For the street, the workflow was nearly the same. But here, a lot more happened in shading, than in texturing. When splitting the UDIMs, I thought about camera distance and the field of view. The part of the street which was closer to the camera, needed much more resolution than the part which was far away. So I gave the UV tiles until the first cross a much higher resolution than the street farther away.

Yellow Dot = Camera / Red Box = High Res UVs / Blue Box = Low Res UVs

For the base, I used a few different street textures from Quixel Megascans and layered them on top of each other to get a unique look. Thinking about render time, I only used a noise as displacement, giving it a better look with combined normal and bump maps.

I assigned a shader to the street with roughness and coat which was masked by some noises, to choose which parts of the street are more wet than others as I did before with the cable car. With these noises, I was also able to create little puddles in some areas.

For creating the wagon trail, I used a curvature as a mask for the mix Shader and assigned a metal material to it. Mixed with the normal street material, it gave our road an unique look.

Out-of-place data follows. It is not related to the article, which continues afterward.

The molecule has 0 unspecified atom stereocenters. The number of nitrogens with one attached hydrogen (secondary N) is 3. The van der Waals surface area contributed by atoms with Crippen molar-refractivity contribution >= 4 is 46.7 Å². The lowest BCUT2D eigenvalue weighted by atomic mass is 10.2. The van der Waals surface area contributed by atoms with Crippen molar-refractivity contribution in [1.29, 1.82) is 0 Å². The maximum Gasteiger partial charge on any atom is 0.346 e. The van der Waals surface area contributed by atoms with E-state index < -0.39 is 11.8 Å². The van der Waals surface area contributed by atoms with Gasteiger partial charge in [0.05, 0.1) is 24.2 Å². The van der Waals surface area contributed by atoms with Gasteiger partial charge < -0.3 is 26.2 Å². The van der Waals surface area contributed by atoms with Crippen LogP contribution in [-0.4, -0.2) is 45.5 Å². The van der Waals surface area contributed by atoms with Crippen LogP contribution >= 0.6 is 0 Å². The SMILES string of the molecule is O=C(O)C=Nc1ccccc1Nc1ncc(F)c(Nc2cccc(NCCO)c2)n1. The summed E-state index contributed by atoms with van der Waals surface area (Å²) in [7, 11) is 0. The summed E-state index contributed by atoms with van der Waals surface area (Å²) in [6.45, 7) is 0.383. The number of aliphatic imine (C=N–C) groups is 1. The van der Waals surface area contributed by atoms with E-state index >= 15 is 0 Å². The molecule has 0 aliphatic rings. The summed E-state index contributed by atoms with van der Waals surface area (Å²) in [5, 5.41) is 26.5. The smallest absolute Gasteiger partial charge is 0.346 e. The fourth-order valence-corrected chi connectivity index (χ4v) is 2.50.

Lighting & Compositing

by Philipp Sieben

After we had created the layout for our scene I started with the lighting right away. It is always good to already start with a rough lighting blockout even if some of the assets are still in progress. We referenced all our assets into our main scene. This gave us the possibility to update them anytime during the lighting process. Taking our concept as a lighting reference gave me already a great base for the light color and direction.

In most cases, I am starting always with the sun as it defines the main shapes and feeling to the shot. For San Francisco, this really helped because from there on I had mostly just to continue with practical lights. It really helps to set every light individually and proceed when you are happy with the position and brightness of them. Through this technique, I avoided unnecessary lights and knew exactly what each light is contributing to the shot.

I really loved the lighting part of this project because the mood played a huge part in it. We focused on achieving a golden hour feel like we see in the painting. I used mainly warm colors for my lights and an HDR for the blue light that is coming from the sky. Of course, after setting your base lighting it requires some tweaking until you are getting the look you want to achieve. What really helped me is to start the compositing while doing the lighting. Then I had the possibility to see what is still to do in 3D and what is easier and faster to adjust in compositing. Rendering Light groups really helped to have full control over your lighting in Nuke.